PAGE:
Positioned for an ideas boom? Productivity and innovation in Australia
Steven Bond-Smith (),
Rebecca Cassells (),
Alan Duncan (),
Daniel Kiely and
Yashar Tarverdi ()
No FS04, Bankwest Curtin Economics Centre Report series from Bankwest Curtin Economics Centre (BCEC), Curtin Business School
Positioned for an Ideas Boom is the fourth report in the Bankwest Curtin Economics Centre Focus on the States series. The report examines an issue of central importance to maintaining economic growth, improving competitiveness and creating jobs – productivity and innovation. The much anticipated National Innovation and Science Agenda launched by Prime Minister Malcolm Turnbull in December 2015 has committed funding of $1.1 billion over four years to twenty eight action areas, which include de-risking start-ups; investing in STEM; attracting and keeping overseas entrepreneurs; and improving university-industry connectedness, amongst others. These measures are welcome not just because of the commitment of financial support to innovation programmes, but also because of the important signal that promoting a culture of innovation is essential to Australia’s economic growth and future prosperity. So is Australia positioned to capitalise on an ideas boom? It is more important now than ever for Australia to both learn from, and drive, prosperity through international collaborations. Australia has the people, the resources, the environment, the knowledge and the creativity to thrive in the future, and to contribute to national and global economic growth. But significant barriers remain, specifically in relation to access to research and development funding and venture capital investment, especially to smaller enterprises and at early stages of business expansion. The National Innovation and Science Agenda provides a credible and coherent prospectus of policies, and significant government funding support, to drive productivity and innovation growth in Australia. The opportunity, and the responsibility, falls on us all government, families, businesses, universities and research institutions – to bring the ideas boom to reality.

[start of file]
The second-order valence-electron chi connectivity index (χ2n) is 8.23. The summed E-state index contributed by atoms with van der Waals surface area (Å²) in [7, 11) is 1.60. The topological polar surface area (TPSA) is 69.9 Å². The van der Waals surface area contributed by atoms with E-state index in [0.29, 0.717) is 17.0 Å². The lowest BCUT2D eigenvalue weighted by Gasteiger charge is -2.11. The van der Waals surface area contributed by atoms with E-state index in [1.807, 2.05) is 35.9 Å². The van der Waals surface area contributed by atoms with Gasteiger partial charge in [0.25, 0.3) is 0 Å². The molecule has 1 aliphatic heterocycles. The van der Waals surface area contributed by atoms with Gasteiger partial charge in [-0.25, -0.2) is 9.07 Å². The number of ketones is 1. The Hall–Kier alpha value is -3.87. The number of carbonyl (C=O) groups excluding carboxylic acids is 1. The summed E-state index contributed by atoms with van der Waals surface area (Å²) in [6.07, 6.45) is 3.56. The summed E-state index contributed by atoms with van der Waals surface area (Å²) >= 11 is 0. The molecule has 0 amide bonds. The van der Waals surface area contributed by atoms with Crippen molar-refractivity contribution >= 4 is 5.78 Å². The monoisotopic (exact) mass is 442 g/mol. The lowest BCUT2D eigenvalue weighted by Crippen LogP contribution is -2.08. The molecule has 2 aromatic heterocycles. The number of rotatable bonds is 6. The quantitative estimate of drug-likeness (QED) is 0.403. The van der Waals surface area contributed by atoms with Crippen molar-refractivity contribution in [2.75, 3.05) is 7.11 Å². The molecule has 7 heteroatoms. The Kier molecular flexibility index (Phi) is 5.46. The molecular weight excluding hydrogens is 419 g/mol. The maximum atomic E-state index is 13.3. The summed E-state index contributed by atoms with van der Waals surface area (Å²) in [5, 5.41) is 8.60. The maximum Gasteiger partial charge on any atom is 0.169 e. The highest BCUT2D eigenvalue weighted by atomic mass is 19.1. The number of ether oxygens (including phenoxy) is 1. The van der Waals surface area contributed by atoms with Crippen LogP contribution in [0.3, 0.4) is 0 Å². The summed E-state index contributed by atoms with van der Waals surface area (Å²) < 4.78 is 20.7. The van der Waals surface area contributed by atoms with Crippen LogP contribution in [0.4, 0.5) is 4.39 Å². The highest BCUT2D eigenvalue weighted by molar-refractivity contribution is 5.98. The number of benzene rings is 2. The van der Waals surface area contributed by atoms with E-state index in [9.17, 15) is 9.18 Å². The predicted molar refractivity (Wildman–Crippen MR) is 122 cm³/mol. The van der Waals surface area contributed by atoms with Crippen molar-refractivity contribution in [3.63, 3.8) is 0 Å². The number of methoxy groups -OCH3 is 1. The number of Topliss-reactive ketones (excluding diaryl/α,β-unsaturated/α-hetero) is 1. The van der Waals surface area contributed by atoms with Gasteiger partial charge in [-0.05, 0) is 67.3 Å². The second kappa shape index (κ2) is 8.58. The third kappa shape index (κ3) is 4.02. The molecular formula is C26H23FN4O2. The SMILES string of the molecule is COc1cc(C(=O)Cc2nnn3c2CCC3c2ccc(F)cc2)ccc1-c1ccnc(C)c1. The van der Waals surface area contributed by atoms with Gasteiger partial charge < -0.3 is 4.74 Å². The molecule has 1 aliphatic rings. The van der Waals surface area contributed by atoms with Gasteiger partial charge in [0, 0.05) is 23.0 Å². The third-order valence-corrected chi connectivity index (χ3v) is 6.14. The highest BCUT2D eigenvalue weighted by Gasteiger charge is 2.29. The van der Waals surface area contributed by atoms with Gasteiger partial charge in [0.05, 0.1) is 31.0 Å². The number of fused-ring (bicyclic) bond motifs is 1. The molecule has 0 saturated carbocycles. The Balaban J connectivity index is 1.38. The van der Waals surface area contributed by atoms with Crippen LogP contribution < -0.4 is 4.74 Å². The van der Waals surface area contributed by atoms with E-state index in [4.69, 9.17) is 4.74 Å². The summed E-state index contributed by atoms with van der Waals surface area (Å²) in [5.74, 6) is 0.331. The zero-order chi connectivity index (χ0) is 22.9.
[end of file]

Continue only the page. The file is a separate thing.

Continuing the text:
Keywords: Western Australia; productivity and innovation; economic growth; costs of business; employment; research and development (search for similar items in EconPapers)
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